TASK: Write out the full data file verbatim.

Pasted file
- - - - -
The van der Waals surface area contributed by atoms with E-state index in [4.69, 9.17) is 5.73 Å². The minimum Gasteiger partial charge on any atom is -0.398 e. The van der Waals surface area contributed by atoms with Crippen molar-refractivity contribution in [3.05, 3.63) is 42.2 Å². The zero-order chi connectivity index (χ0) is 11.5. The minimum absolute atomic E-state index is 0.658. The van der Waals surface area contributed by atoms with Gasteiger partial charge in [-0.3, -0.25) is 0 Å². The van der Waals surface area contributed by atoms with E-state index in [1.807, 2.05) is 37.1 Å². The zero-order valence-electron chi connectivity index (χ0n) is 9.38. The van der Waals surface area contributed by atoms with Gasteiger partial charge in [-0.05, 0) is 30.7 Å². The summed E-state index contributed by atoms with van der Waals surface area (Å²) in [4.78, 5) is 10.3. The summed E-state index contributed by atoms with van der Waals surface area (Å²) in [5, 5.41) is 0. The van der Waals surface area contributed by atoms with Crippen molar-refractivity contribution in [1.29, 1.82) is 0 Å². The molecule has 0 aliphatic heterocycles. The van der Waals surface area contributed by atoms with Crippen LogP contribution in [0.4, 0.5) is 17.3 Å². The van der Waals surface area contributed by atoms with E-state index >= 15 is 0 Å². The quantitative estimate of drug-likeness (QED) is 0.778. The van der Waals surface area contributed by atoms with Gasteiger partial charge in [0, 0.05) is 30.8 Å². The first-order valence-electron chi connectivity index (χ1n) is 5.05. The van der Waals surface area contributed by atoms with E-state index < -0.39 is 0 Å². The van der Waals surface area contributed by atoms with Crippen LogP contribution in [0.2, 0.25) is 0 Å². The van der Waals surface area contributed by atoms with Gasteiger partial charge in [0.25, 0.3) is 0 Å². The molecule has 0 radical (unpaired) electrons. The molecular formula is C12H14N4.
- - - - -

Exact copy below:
The van der Waals surface area contributed by atoms with E-state index in [4.69, 9.17) is 5.73 Å². The minimum Gasteiger partial charge on any atom is -0.398 e. The van der Waals surface area contributed by atoms with Crippen molar-refractivity contribution in [3.05, 3.63) is 42.2 Å². The zero-order chi connectivity index (χ0) is 11.5. The minimum absolute atomic E-state index is 0.658. The van der Waals surface area contributed by atoms with Gasteiger partial charge in [-0.3, -0.25) is 0 Å². The van der Waals surface area contributed by atoms with E-state index in [1.807, 2.05) is 37.1 Å². The zero-order valence-electron chi connectivity index (χ0n) is 9.38. The van der Waals surface area contributed by atoms with Gasteiger partial charge in [-0.05, 0) is 30.7 Å². The summed E-state index contributed by atoms with van der Waals surface area (Å²) in [4.78, 5) is 10.3. The summed E-state index contributed by atoms with van der Waals surface area (Å²) in [5, 5.41) is 0. The van der Waals surface area contributed by atoms with Crippen molar-refractivity contribution in [1.29, 1.82) is 0 Å². The molecule has 0 aliphatic heterocycles. The van der Waals surface area contributed by atoms with Crippen LogP contribution in [0.4, 0.5) is 17.3 Å². The van der Waals surface area contributed by atoms with E-state index >= 15 is 0 Å². The quantitative estimate of drug-likeness (QED) is 0.778. The van der Waals surface area contributed by atoms with Gasteiger partial charge in [0, 0.05) is 30.8 Å². The first-order valence-electron chi connectivity index (χ1n) is 5.05. The van der Waals surface area contributed by atoms with E-state index < -0.39 is 0 Å². The van der Waals surface area contributed by atoms with Crippen LogP contribution in [0.2, 0.25) is 0 Å². The van der Waals surface area contributed by atoms with Gasteiger partial charge in [0.25, 0.3) is 0 Å². The molecule has 0 radical (unpaired) electrons. The molecular formula is C12H14N4.